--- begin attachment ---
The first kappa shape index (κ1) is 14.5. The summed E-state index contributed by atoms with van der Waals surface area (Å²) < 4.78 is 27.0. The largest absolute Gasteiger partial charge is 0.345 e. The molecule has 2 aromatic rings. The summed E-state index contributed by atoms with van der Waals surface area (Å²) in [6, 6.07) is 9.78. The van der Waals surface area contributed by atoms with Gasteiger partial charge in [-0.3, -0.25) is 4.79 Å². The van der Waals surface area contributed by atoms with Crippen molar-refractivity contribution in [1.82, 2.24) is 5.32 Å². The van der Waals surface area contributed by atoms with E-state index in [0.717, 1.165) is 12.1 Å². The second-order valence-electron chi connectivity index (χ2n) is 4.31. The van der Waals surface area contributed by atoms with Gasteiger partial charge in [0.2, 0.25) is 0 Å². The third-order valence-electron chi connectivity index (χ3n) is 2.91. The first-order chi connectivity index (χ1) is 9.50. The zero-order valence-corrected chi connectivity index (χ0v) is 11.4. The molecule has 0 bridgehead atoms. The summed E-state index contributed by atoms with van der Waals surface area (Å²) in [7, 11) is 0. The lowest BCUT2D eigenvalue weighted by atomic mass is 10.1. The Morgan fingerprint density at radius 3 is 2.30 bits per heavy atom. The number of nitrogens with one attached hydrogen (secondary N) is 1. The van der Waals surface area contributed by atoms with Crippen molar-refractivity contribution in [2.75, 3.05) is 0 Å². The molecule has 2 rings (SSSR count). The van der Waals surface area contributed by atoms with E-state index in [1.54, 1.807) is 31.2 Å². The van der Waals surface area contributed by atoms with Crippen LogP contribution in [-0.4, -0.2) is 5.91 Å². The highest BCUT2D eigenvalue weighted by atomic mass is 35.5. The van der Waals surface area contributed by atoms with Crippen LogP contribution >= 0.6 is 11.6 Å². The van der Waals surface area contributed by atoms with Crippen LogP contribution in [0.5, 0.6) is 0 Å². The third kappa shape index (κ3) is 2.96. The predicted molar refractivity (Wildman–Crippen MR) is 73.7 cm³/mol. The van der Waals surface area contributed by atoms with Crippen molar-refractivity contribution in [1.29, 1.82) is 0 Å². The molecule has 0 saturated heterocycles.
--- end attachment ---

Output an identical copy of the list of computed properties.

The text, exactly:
The first kappa shape index (κ1) is 14.5. The summed E-state index contributed by atoms with van der Waals surface area (Å²) < 4.78 is 27.0. The largest absolute Gasteiger partial charge is 0.345 e. The molecule has 2 aromatic rings. The summed E-state index contributed by atoms with van der Waals surface area (Å²) in [6, 6.07) is 9.78. The van der Waals surface area contributed by atoms with Gasteiger partial charge in [-0.3, -0.25) is 4.79 Å². The van der Waals surface area contributed by atoms with Crippen molar-refractivity contribution in [1.82, 2.24) is 5.32 Å². The van der Waals surface area contributed by atoms with E-state index in [0.717, 1.165) is 12.1 Å². The second-order valence-electron chi connectivity index (χ2n) is 4.31. The van der Waals surface area contributed by atoms with Gasteiger partial charge in [0.2, 0.25) is 0 Å². The third-order valence-electron chi connectivity index (χ3n) is 2.91. The first-order chi connectivity index (χ1) is 9.50. The zero-order valence-corrected chi connectivity index (χ0v) is 11.4. The molecule has 0 bridgehead atoms. The summed E-state index contributed by atoms with van der Waals surface area (Å²) in [7, 11) is 0. The lowest BCUT2D eigenvalue weighted by atomic mass is 10.1. The Morgan fingerprint density at radius 3 is 2.30 bits per heavy atom. The number of nitrogens with one attached hydrogen (secondary N) is 1. The van der Waals surface area contributed by atoms with Crippen molar-refractivity contribution in [2.75, 3.05) is 0 Å². The molecule has 2 rings (SSSR count). The van der Waals surface area contributed by atoms with E-state index in [1.54, 1.807) is 31.2 Å². The van der Waals surface area contributed by atoms with Crippen LogP contribution in [-0.4, -0.2) is 5.91 Å². The highest BCUT2D eigenvalue weighted by atomic mass is 35.5. The van der Waals surface area contributed by atoms with Crippen LogP contribution >= 0.6 is 11.6 Å². The van der Waals surface area contributed by atoms with Crippen LogP contribution in [0.5, 0.6) is 0 Å². The third kappa shape index (κ3) is 2.96. The predicted molar refractivity (Wildman–Crippen MR) is 73.7 cm³/mol. The van der Waals surface area contributed by atoms with Crippen molar-refractivity contribution in [1.29, 1.82) is 0 Å². The molecule has 0 saturated heterocycles.